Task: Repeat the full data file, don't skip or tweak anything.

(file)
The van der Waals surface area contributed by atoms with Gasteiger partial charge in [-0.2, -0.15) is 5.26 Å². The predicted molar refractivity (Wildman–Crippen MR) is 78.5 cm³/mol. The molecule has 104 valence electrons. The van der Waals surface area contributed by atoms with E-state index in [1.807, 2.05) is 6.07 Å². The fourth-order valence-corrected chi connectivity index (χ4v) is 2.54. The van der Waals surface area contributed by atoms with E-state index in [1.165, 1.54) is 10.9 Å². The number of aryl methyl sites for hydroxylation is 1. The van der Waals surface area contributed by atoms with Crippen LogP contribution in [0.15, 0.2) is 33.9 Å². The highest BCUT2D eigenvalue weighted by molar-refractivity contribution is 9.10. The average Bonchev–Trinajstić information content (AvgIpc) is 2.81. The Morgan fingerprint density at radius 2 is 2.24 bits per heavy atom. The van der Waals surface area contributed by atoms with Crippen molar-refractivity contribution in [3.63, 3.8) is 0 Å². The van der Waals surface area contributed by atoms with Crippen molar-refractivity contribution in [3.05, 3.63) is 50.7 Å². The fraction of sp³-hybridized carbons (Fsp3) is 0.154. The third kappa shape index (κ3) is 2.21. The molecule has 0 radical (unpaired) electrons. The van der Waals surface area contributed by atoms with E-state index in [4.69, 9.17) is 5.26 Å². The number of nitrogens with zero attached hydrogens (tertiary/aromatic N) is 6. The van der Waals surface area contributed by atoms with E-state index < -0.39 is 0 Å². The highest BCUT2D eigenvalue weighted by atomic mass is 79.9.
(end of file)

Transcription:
The van der Waals surface area contributed by atoms with Gasteiger partial charge in [-0.2, -0.15) is 5.26 Å². The predicted molar refractivity (Wildman–Crippen MR) is 78.5 cm³/mol. The molecule has 104 valence electrons. The van der Waals surface area contributed by atoms with E-state index in [1.807, 2.05) is 6.07 Å². The fourth-order valence-corrected chi connectivity index (χ4v) is 2.54. The van der Waals surface area contributed by atoms with E-state index in [1.165, 1.54) is 10.9 Å². The number of aryl methyl sites for hydroxylation is 1. The van der Waals surface area contributed by atoms with Crippen LogP contribution in [0.15, 0.2) is 33.9 Å². The highest BCUT2D eigenvalue weighted by molar-refractivity contribution is 9.10. The average Bonchev–Trinajstić information content (AvgIpc) is 2.81. The Morgan fingerprint density at radius 2 is 2.24 bits per heavy atom. The van der Waals surface area contributed by atoms with Crippen molar-refractivity contribution in [3.63, 3.8) is 0 Å². The van der Waals surface area contributed by atoms with Crippen molar-refractivity contribution in [3.05, 3.63) is 50.7 Å². The fraction of sp³-hybridized carbons (Fsp3) is 0.154. The third kappa shape index (κ3) is 2.21. The molecule has 0 radical (unpaired) electrons. The van der Waals surface area contributed by atoms with E-state index in [4.69, 9.17) is 5.26 Å². The number of nitrogens with zero attached hydrogens (tertiary/aromatic N) is 6. The van der Waals surface area contributed by atoms with E-state index < -0.39 is 0 Å². The highest BCUT2D eigenvalue weighted by atomic mass is 79.9.